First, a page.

100% better than I was but not at 100% yet
So sorry ladies. Here to offer my support.

I had a therapist for about six months that was a specialist in addiction AND her dad was an alcoholic - he was deceased - but she was so helpful because she really saw it from her professionally trained side and her side as being the daughter of an addict.

I so agree with the fact that no one can know our agony. I do have a few friends that I feel do not judge but really have compassion and for that I am thankful.


Well-Known Member
I am sorry Acacia and Beta and everybody. It is the hardest thing when we feel their situations as if it is us living them. And they want us to feel this way. IF WE FEEL THE SITUATIONS THEY ARE IN, we will do something to remediate it. We will act, so that they don't have to. As we all of us know this teaches them learned helplessness, the belief that their incapacity gets results ABSENT their agency. And my G-d, what does it do for us? Not anything good.

I am going to AA so that I no longer live as if my only important life story is as if my consciousness is walking around inside my son's body. I am going to meetings everyday. I feel alive in a different way after just a few days. I am centering myself in my own recovery (from life, not alcohol). I like life so much better this way. I can't wait to go to meetings, in order to feel this new way. After so long trying to douse any consciousness I had.

There is all kinds of support for people who want to change. I am seeing it with my own eyes. Each of you deserves contentment, well-being, tranquility, pleasure, ease, serenity, hope and love. Let's each of us stand up for ourselves.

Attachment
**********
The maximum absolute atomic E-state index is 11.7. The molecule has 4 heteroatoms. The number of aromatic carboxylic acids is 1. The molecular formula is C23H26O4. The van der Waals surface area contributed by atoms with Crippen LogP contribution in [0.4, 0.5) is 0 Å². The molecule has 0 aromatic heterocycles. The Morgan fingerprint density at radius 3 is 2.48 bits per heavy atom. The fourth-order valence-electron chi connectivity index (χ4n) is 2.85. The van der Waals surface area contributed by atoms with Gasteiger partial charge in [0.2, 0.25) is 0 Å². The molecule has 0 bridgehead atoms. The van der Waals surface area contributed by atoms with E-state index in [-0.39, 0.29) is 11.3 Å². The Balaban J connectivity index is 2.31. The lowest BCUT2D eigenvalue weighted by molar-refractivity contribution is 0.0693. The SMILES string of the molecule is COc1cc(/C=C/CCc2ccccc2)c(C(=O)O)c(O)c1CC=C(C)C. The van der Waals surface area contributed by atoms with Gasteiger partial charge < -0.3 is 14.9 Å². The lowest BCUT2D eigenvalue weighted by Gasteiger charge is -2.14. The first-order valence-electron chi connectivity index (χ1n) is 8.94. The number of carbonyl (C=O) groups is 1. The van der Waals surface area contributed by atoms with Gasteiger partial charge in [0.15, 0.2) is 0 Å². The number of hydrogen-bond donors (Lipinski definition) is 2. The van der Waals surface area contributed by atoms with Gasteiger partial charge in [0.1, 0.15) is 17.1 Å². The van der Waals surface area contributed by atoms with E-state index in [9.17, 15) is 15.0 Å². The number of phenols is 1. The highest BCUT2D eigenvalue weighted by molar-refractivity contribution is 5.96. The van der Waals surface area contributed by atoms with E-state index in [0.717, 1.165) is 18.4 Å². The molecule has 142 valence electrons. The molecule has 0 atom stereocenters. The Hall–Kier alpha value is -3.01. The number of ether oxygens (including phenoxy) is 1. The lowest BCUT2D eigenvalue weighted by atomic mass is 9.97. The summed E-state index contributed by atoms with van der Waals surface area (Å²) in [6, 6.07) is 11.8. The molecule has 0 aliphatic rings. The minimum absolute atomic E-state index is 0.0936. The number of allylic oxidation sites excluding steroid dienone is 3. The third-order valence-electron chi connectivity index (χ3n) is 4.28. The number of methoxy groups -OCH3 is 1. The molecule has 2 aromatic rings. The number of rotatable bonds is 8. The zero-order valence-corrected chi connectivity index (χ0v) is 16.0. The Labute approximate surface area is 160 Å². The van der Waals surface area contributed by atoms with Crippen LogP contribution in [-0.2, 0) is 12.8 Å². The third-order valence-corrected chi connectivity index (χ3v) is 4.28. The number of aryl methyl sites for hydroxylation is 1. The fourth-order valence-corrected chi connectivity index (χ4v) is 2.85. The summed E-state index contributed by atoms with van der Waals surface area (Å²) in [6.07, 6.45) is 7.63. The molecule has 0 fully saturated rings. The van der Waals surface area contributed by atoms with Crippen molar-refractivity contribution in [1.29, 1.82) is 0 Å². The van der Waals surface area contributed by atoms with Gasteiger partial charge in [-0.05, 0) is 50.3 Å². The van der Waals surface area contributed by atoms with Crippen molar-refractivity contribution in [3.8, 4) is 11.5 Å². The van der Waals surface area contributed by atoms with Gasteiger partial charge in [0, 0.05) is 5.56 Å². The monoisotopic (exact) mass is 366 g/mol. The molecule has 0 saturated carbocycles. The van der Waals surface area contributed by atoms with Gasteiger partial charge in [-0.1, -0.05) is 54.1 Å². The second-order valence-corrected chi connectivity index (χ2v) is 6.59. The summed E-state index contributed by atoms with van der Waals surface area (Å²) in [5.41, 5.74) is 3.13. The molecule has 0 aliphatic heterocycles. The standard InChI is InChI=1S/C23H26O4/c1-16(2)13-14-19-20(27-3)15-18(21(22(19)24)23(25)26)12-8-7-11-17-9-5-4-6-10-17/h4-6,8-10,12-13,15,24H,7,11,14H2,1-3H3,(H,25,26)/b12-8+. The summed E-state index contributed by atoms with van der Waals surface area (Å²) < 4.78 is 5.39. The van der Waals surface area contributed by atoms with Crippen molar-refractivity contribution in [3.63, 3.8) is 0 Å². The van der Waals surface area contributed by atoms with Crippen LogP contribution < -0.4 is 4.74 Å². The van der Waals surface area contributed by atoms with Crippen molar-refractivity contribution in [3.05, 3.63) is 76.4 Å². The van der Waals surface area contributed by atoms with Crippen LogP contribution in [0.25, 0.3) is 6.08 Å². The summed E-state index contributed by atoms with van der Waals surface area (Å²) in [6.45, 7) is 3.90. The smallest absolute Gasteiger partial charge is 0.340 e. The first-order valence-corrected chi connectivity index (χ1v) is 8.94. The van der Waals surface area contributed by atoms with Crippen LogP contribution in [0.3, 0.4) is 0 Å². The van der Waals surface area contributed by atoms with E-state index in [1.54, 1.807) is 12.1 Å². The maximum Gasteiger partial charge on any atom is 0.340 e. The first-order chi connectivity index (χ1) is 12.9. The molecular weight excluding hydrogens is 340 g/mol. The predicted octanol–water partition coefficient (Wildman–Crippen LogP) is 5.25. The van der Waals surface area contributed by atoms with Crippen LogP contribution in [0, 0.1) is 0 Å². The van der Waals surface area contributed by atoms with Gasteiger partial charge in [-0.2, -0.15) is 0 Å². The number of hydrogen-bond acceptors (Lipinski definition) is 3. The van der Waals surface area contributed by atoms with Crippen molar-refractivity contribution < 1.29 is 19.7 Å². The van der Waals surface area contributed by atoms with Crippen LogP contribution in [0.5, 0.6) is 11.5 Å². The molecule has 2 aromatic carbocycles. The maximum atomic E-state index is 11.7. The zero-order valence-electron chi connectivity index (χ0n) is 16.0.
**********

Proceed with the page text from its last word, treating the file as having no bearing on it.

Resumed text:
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Active Member
How well I know the feelings of despair, guilt, fear, etc. because of the horrific choices our adult kids make. I'm sorry for everyone going through it. There are no easy answers. I did want to mention a word of caution to everyone here- be wary of giving gift cards. They will trade them for drugs. If you want to get them food or gas then actually pay for the items rather than giving a gift card. They always think of a way to use every good intention to their own advantage. Everyone- do something kind for YOU today. Take yourself to a movie, buy yourself something you've been wanting, take a walk in nature, binge a TV series on Netflix. All of us have tried any and everything to "fix" our kids. We have all done our best and it's time for us to focus on "fixing" ourselves- giving up the guilt and fear and focusing on what is good about our own lives and how to make them better. Love to all of you! (I'm about to go walk in nature with my dogs- go me!)